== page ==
A drawing of the custom enclosure for the MROI telescopes. The design is completed and bids are being solicited for construction of the first enclosure.
Payne’s presentation focused on the “Innovative Enclosure Design for the MROI Array Telescopes.” His talk was one of three that discussed the enclosures, with the other two were presented by Andrea Busetta and Gianpetro Marchiori of EIE, the firm that has designed the enclosures.
“The enclosures have very complicated mechanical engineering,” Payne said. “There was a lot of interest and we made a big impression.”
The enclosures must meet tight specifications. They must be able to enclose the telescope mount and still be able to sit just 23 feet apart – from center to center. In a tight configuration, there will be less than 10 inches between the shutter arms, Payne said.
“This requirement leads to an exceptionally compact and efficient design,” he said.
The domes on top of the enclosures also have to be as low as possible so the the neighboring dome does not impinge upon the field of regard form the adjacent telescope. The third important specification is weight – because the enclosures – complete with the telescopes inside – must be able to be picked up and moved.
The design includes steel struts, aluminum sandwich panel walls, a fiberglass dome and carbon fiber shutters.
In addition, the domes have a myriad of utilities: five electrical cabinets, data cables, compressed air, two cooling loops and pipes to transport the light input from the telescopes to the beam combiner.
Jurgenson presented a poster about finding first fringes using lasers in the beam combiner. Even though the interferometer has not taken delivery of its first telescope, he has shown that the facility can successfully combine separate beams to create fringes.
“Not only did we demonstrate good quality fringes with high contrast, we also combined the design with a unique approach to alignment.”
By restricting the internal freedoms within the beam combiner, the system will have a higher degree of stability, he said.
Romero said, “Colby was the belle of the ball. He has successfully gotten fringes, which is significant. Everybody wanted to talk to him. People are very interested in what he’s doing.”
Jurgenson also presented a talk about the novel optical coatings that will be used in the Beam Combiner. Jurgenson and doctoral student Kristina Nyland have done significant research into finding the best optical coatings for the beam combiner optics in the beam combining facility .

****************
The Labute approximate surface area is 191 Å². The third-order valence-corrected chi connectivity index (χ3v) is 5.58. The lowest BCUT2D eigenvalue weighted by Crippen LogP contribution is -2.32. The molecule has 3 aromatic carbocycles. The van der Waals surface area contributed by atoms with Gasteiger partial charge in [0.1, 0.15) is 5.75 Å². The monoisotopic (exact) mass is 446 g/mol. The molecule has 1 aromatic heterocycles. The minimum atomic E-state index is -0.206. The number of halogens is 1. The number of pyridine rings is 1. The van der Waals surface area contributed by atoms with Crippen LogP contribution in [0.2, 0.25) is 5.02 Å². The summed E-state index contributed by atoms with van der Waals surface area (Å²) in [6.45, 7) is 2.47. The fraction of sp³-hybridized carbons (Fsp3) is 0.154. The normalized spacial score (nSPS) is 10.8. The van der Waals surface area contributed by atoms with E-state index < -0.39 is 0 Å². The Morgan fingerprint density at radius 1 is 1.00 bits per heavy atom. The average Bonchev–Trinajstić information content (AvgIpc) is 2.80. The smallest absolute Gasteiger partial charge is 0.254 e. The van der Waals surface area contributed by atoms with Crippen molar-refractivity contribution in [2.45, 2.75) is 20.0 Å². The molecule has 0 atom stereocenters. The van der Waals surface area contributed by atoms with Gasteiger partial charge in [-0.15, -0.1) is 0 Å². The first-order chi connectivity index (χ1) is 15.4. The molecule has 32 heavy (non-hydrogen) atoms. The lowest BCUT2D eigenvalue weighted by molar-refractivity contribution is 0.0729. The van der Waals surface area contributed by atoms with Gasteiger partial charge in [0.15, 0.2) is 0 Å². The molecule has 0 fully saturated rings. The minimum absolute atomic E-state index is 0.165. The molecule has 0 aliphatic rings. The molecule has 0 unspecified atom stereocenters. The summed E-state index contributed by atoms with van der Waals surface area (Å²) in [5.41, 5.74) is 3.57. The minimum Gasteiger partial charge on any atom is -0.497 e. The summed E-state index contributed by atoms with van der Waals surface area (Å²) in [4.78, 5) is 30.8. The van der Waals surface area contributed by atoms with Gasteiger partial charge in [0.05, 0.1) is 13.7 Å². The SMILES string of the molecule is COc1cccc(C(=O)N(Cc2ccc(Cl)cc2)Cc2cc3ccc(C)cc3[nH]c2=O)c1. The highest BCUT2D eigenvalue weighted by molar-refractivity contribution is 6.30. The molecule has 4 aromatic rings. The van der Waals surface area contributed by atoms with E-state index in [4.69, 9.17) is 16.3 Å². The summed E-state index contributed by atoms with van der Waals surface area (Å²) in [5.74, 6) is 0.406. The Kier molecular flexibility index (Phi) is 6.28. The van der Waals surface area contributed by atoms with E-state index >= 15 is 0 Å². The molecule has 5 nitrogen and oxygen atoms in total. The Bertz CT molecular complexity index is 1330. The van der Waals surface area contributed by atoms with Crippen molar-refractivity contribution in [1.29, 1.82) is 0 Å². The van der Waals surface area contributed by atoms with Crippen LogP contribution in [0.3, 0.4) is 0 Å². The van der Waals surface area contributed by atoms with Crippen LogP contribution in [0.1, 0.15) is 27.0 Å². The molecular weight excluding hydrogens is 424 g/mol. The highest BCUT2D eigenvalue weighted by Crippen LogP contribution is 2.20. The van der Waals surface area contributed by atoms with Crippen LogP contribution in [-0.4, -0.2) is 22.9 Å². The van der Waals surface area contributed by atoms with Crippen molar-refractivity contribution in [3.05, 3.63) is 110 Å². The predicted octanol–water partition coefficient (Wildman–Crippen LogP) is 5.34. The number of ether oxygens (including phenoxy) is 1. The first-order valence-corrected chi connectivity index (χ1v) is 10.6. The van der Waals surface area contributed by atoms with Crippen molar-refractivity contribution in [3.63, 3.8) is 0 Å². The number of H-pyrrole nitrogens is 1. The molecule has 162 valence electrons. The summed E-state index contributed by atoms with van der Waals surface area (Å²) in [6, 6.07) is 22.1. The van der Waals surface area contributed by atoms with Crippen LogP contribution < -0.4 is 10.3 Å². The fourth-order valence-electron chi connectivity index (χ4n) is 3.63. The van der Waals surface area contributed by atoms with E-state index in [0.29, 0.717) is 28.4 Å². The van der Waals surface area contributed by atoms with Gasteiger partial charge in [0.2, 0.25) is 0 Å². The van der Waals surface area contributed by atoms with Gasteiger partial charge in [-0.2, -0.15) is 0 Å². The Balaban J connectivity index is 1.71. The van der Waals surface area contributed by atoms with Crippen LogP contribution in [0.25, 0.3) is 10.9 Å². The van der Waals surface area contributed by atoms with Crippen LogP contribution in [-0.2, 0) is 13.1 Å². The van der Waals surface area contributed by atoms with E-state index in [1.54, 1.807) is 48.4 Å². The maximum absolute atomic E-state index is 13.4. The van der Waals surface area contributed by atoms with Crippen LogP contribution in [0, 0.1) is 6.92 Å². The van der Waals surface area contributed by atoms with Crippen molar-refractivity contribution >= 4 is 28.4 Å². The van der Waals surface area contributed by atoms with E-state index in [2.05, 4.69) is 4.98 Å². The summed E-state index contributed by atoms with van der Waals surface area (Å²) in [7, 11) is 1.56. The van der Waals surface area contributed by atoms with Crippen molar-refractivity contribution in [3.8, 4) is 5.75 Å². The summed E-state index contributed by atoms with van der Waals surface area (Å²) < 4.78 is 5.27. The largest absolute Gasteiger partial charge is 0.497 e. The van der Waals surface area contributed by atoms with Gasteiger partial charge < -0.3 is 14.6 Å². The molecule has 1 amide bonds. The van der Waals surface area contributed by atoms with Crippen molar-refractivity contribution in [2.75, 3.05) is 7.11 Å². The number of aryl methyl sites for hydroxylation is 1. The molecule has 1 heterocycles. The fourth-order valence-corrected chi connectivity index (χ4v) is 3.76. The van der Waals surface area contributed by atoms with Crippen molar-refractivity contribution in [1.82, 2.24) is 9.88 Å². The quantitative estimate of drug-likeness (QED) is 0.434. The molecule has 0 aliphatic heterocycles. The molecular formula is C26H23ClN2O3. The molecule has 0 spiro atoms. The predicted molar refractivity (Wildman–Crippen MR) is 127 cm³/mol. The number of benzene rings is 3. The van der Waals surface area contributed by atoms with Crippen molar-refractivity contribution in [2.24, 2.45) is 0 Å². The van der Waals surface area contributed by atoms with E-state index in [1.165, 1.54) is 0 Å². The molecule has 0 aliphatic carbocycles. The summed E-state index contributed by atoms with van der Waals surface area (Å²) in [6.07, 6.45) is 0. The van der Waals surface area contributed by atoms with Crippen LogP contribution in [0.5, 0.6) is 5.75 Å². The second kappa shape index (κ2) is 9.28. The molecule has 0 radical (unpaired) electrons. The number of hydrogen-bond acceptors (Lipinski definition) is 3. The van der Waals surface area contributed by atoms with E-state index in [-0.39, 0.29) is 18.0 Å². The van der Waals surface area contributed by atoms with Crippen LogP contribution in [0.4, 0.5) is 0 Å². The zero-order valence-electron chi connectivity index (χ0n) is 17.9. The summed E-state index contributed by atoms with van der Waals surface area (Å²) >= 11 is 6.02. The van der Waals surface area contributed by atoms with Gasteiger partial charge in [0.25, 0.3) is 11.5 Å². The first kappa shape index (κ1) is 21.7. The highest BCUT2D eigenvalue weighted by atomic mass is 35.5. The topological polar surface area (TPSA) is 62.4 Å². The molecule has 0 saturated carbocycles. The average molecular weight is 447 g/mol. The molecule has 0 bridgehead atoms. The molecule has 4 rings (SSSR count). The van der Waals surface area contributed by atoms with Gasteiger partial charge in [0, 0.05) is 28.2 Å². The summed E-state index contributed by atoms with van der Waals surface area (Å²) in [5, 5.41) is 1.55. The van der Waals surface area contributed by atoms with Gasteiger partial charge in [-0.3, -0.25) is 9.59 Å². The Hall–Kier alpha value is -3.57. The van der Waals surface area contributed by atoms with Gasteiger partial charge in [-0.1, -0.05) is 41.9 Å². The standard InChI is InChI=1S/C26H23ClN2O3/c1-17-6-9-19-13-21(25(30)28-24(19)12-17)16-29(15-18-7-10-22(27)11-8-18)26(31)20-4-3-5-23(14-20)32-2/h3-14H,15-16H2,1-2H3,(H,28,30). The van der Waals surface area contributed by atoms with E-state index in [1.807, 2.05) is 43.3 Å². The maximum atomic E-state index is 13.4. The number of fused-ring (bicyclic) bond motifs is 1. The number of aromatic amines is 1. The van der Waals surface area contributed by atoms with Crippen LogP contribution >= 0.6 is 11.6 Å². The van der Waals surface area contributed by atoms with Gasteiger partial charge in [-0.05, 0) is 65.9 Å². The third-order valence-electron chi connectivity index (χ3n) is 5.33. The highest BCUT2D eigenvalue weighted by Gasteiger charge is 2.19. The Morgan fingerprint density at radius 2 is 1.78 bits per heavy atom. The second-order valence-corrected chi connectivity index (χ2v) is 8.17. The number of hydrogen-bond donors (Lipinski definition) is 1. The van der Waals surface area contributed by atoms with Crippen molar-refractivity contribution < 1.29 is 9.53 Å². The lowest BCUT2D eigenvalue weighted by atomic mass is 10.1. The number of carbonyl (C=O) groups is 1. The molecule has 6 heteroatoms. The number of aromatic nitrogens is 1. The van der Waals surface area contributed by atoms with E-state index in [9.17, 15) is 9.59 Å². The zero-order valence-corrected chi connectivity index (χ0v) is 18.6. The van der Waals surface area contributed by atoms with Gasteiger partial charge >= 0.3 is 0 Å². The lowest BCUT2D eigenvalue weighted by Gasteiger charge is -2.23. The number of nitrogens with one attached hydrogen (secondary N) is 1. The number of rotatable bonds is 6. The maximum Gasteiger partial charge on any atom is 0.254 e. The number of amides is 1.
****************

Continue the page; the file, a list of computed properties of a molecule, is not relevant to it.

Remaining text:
There are three optimized coatings with multiple material layers; each coating has a different function. One coating minimizes reflection, while the other two optimize splitting and recombining the light beams.
The combiner substrates are fused quartz – or Infrasil – which have been manufactured by IC Optical Systems in the UK. The optical coatings have been applied in Albuquerque at Optical Surface Technologies, a company partially owned by New Mexico Tech.
Doctoral student Tyler McCracken presented his research and development for the new modulator, which is the device that will correct for atmospheric distortions of the optical wavefronts.
|Doctoral student Tyler McCracken uses a snack-on-a-stick as a pointer to explain his poster about the modulator he is developing for the MROI.|
The modulator includes hardware and software that will gauge the distortion – or twinkle – from the atmosphere and adjust the fringe tracker (or beam combiner). The device introduces an optical path difference. The device synthesizes or models the fringes and tells the delay lines about any path corrections that need to be applied.
“You’re talking about moving a mirror one micron,” McCracken said. “So you need to know that accurately. The delay lines correct for these small aberrations – or wiggles – in the light. The modulator allows us to get the measures we need.”
The device will include an off-the-shelf electric modulator, gold-plated mirrors, embedded system controls, a field programmable gate array, a high-voltage digital-to-analog card, string gauges, resistors and an analog-to-digital converter.
McCracken is also employing a new technique developed at Cambridge to optimize the waveform, which gives a stable pattern over time.
“Instead of sampling fast and constantly correcting, if you get an optimized waveform, you can extend it to minutes, hours or even an entire observing night,” he said. “It’s all about computing power and what you require from your hardware and software.”
Alisa Shtromberg, a master’s student in physics, gave a talk on the alignment system she is designing with Jurgenson.
“We’re automating the alignment system, which hasn’t been done before,” she said. “From the telescopes to the delay lines to the beam combiner – we’re aligning all three systems and automating it.”